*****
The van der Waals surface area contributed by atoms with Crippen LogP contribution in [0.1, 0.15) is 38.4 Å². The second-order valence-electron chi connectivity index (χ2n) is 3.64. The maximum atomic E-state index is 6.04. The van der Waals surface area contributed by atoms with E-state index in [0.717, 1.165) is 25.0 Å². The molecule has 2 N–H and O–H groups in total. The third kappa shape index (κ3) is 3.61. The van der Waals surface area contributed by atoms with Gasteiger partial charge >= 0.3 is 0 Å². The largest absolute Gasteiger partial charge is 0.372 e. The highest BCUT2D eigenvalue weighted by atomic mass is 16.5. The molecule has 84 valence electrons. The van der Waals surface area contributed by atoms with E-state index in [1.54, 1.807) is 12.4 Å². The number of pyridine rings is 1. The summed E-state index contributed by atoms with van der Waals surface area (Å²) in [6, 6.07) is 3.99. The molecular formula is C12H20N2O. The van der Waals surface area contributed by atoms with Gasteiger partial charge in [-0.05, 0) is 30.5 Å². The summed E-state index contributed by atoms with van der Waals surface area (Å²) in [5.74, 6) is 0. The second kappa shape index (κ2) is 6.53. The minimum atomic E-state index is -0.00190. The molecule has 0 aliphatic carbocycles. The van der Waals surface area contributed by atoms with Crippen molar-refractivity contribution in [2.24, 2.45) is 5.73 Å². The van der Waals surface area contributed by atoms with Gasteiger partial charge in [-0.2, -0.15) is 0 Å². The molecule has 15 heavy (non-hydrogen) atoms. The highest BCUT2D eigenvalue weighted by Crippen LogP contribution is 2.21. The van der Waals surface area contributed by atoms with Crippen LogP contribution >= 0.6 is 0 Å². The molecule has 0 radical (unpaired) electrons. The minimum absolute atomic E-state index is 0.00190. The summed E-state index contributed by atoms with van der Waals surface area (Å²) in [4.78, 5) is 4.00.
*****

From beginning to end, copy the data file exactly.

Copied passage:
The van der Waals surface area contributed by atoms with Crippen LogP contribution in [0.1, 0.15) is 38.4 Å². The second-order valence-electron chi connectivity index (χ2n) is 3.64. The maximum atomic E-state index is 6.04. The van der Waals surface area contributed by atoms with E-state index in [0.717, 1.165) is 25.0 Å². The molecule has 2 N–H and O–H groups in total. The third kappa shape index (κ3) is 3.61. The van der Waals surface area contributed by atoms with Gasteiger partial charge >= 0.3 is 0 Å². The largest absolute Gasteiger partial charge is 0.372 e. The highest BCUT2D eigenvalue weighted by atomic mass is 16.5. The molecule has 84 valence electrons. The van der Waals surface area contributed by atoms with E-state index in [1.54, 1.807) is 12.4 Å². The number of pyridine rings is 1. The summed E-state index contributed by atoms with van der Waals surface area (Å²) in [6, 6.07) is 3.99. The molecular formula is C12H20N2O. The van der Waals surface area contributed by atoms with Gasteiger partial charge in [-0.05, 0) is 30.5 Å². The summed E-state index contributed by atoms with van der Waals surface area (Å²) in [5.74, 6) is 0. The second kappa shape index (κ2) is 6.53. The minimum atomic E-state index is -0.00190. The molecule has 0 aliphatic carbocycles. The van der Waals surface area contributed by atoms with Crippen molar-refractivity contribution in [2.24, 2.45) is 5.73 Å². The van der Waals surface area contributed by atoms with Gasteiger partial charge in [-0.2, -0.15) is 0 Å². The molecule has 15 heavy (non-hydrogen) atoms. The highest BCUT2D eigenvalue weighted by Crippen LogP contribution is 2.21. The van der Waals surface area contributed by atoms with Crippen LogP contribution >= 0.6 is 0 Å². The molecule has 0 radical (unpaired) electrons. The minimum absolute atomic E-state index is 0.00190. The summed E-state index contributed by atoms with van der Waals surface area (Å²) in [4.78, 5) is 4.00.